Historical Portraits Picture Archive

Self Portrait 1781

Sir Thomas Lawrence PRA (1769-1830)

Self Portrait, Sir Thomas Lawrence PRA
Pastel on paper
18th Century
10 x 8 inches 25.5 x 20.3 cm (sight)
Private Collection
Sir Thomas Lawrence, Kenneth Garlick, Phaidon Press 1989, p10 (ill.)
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Thomas Lawrence's career began in a manner not unlike a story updated from Vasari. His father was an Innkeeper, successively in Bristol and then Devizes, on the London to Bath road. It would seem that the young Lawrence impressed visitors with his precocious talents, and at about the age of ten was praised by Fanny Burney, who remarked on ''the lovely boy... not merely the wonder of the family but of the times for his astonishing skill in drawing.''

Mr Lawrence senior's enterprise failed in Devizes as it had in Bristol, and -via Oxford, where Lawrence conntinued to impress with his talents and to received commissions from the principal figures of the university- the family moved to Bath. By the early 1780s Lawrence was working in pastel, and had placed his operation on a more professional footing. It is recorded that he charged three guineas a head, ''at that time, and for Bath, a very extraordinary sum'' (Williams).

Equally importantly, perhaps, it was in Bath that he first made the acquaintance of collectors and connoisseurs and -like Gainsborough before him- encountered the paintings of the Old Masters. This experience was as crucial to Lawrence's development as a painter as his artistic and financial precocity. He made an intense study of the pictures, drawings and prints in the keeping of those who wished to sponsor his talent. In 1784 he received the greater silver palette, gilt, and five guineas from the Society of Arts in London for a copy of Raphael's Transfiguration.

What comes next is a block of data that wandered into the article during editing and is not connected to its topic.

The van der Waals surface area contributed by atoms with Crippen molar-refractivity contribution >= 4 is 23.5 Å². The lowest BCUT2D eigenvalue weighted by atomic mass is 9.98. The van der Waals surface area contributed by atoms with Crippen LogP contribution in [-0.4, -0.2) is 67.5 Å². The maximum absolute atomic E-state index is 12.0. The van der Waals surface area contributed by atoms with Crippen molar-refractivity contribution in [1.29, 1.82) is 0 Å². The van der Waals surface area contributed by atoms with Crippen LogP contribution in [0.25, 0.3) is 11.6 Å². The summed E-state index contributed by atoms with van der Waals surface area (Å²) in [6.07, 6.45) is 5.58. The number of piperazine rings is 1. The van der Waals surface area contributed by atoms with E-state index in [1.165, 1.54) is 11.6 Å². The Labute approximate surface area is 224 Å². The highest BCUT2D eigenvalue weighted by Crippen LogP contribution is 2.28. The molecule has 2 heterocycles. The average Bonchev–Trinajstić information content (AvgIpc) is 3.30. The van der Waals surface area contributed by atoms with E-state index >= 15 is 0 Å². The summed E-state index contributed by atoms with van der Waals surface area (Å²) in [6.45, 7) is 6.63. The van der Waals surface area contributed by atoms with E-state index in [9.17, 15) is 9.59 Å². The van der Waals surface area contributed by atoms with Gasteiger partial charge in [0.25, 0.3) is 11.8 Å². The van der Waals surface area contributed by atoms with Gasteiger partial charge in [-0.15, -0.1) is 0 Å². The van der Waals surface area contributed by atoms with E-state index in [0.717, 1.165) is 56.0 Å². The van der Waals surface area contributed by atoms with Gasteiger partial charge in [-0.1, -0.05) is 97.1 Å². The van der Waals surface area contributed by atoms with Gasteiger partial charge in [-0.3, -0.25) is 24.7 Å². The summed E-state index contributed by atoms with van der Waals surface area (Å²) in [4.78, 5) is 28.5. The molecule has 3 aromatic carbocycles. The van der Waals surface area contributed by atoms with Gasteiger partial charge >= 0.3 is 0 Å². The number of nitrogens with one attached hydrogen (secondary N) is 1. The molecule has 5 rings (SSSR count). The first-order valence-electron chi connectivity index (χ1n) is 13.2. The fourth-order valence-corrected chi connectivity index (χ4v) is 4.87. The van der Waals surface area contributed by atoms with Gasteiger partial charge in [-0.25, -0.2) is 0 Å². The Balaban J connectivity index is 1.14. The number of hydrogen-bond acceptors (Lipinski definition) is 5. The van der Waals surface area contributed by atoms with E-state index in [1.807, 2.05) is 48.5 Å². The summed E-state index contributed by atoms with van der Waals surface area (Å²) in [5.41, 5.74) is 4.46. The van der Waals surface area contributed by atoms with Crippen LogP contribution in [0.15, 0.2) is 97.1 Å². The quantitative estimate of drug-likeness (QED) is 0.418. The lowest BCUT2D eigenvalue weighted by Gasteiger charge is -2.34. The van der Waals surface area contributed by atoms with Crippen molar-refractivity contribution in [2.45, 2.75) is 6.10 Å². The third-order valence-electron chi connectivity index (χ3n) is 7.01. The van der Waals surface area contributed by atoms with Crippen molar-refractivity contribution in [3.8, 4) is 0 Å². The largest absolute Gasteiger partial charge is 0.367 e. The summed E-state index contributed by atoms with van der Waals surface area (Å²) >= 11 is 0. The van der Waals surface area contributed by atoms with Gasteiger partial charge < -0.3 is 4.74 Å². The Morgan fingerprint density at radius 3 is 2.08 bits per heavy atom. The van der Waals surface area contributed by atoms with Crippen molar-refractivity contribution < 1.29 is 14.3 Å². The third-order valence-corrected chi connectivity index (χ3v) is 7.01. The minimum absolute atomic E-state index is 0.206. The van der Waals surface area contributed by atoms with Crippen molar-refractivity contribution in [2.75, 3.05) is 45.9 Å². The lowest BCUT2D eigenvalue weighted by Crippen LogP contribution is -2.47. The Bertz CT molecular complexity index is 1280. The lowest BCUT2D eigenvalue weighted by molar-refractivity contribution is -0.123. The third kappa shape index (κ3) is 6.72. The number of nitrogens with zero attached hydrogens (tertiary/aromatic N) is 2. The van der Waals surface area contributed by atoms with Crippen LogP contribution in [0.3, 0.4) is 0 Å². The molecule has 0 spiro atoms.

This present self-portrait, one of only a handful which show the sitter as a child, all dating to the early 1780s, is, therefore, a remarkable glimpse of Lawrence at a formative moment in his career. It is not without hints of advertisement in its self-consciously sophisticated handling of the format; the subject curves around the shape of the oval, rather than being fixed solidly in place towards the lower half of the composition as in the case of many contemporaries'' works. As in a similar example at the Vyne in Hampshire, Lawrence is holding a drawn portrait. Here it is a profile of a man, in the Vyne portrait a woman. Whether these represent King George III and Queen Charlotte, as has been suggested, is unclear and perhaps unimportant. They are portraits, and as such they must proclaim his trade -and Lawrence never practised in any other branch of painting- just as the whole underlines the remarkable abilities of the boy whom Reynolds had earlier described as ''the most promising genius he had ever met with.''
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